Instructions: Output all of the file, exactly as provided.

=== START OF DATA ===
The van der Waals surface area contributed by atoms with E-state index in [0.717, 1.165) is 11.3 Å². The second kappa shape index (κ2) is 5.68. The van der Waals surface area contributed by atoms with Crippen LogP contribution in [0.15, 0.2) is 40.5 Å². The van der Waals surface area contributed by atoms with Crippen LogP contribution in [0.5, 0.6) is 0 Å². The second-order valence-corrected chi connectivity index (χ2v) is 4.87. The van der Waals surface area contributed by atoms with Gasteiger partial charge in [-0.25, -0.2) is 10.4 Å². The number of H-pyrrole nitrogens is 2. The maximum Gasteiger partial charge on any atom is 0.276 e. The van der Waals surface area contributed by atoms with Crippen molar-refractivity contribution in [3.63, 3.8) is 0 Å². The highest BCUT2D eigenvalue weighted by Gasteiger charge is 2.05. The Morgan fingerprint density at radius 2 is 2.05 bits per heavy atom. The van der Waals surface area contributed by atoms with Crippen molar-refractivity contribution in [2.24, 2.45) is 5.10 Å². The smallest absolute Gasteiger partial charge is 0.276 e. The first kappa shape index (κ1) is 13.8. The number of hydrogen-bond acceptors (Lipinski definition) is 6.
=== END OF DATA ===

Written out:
The van der Waals surface area contributed by atoms with E-state index in [0.717, 1.165) is 11.3 Å². The second kappa shape index (κ2) is 5.68. The van der Waals surface area contributed by atoms with Crippen LogP contribution in [0.15, 0.2) is 40.5 Å². The van der Waals surface area contributed by atoms with Crippen LogP contribution in [0.5, 0.6) is 0 Å². The second-order valence-corrected chi connectivity index (χ2v) is 4.87. The van der Waals surface area contributed by atoms with Gasteiger partial charge in [-0.25, -0.2) is 10.4 Å². The number of H-pyrrole nitrogens is 2. The maximum Gasteiger partial charge on any atom is 0.276 e. The van der Waals surface area contributed by atoms with Crippen molar-refractivity contribution in [3.63, 3.8) is 0 Å². The highest BCUT2D eigenvalue weighted by Gasteiger charge is 2.05. The Morgan fingerprint density at radius 2 is 2.05 bits per heavy atom. The van der Waals surface area contributed by atoms with Crippen molar-refractivity contribution in [2.24, 2.45) is 5.10 Å². The smallest absolute Gasteiger partial charge is 0.276 e. The first kappa shape index (κ1) is 13.8. The number of hydrogen-bond acceptors (Lipinski definition) is 6.